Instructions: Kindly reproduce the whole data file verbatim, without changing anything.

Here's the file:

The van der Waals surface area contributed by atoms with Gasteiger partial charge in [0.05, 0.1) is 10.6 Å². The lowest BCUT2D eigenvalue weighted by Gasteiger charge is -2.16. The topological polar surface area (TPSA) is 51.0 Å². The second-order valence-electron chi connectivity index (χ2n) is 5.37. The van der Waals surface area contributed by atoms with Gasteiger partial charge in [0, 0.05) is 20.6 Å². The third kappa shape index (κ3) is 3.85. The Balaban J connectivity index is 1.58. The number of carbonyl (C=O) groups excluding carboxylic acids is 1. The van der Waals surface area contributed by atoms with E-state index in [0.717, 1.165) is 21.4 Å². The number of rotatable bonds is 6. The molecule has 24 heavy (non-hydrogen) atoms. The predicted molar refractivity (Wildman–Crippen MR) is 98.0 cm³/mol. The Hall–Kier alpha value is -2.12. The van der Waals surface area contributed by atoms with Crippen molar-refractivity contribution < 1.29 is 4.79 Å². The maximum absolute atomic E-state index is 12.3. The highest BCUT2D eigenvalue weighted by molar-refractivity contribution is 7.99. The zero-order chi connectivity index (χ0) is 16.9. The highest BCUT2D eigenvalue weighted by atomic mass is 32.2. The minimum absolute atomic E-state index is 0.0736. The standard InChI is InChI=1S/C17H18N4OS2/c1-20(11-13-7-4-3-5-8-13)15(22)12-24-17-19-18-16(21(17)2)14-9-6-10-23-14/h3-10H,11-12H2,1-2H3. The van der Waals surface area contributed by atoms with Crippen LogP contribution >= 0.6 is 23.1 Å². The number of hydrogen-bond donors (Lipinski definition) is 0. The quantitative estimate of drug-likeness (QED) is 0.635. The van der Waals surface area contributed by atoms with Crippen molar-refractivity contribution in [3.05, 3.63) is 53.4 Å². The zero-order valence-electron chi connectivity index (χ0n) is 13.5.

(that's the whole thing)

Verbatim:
The van der Waals surface area contributed by atoms with Gasteiger partial charge in [0.05, 0.1) is 10.6 Å². The lowest BCUT2D eigenvalue weighted by Gasteiger charge is -2.16. The topological polar surface area (TPSA) is 51.0 Å². The second-order valence-electron chi connectivity index (χ2n) is 5.37. The van der Waals surface area contributed by atoms with Gasteiger partial charge in [0, 0.05) is 20.6 Å². The third kappa shape index (κ3) is 3.85. The Balaban J connectivity index is 1.58. The number of carbonyl (C=O) groups excluding carboxylic acids is 1. The van der Waals surface area contributed by atoms with E-state index in [0.717, 1.165) is 21.4 Å². The number of rotatable bonds is 6. The molecule has 24 heavy (non-hydrogen) atoms. The predicted molar refractivity (Wildman–Crippen MR) is 98.0 cm³/mol. The Hall–Kier alpha value is -2.12. The van der Waals surface area contributed by atoms with Crippen molar-refractivity contribution < 1.29 is 4.79 Å². The maximum absolute atomic E-state index is 12.3. The highest BCUT2D eigenvalue weighted by molar-refractivity contribution is 7.99. The zero-order chi connectivity index (χ0) is 16.9. The highest BCUT2D eigenvalue weighted by atomic mass is 32.2. The minimum absolute atomic E-state index is 0.0736. The standard InChI is InChI=1S/C17H18N4OS2/c1-20(11-13-7-4-3-5-8-13)15(22)12-24-17-19-18-16(21(17)2)14-9-6-10-23-14/h3-10H,11-12H2,1-2H3. The van der Waals surface area contributed by atoms with Crippen LogP contribution >= 0.6 is 23.1 Å². The number of hydrogen-bond donors (Lipinski definition) is 0. The quantitative estimate of drug-likeness (QED) is 0.635. The van der Waals surface area contributed by atoms with Crippen molar-refractivity contribution in [3.05, 3.63) is 53.4 Å². The zero-order valence-electron chi connectivity index (χ0n) is 13.5.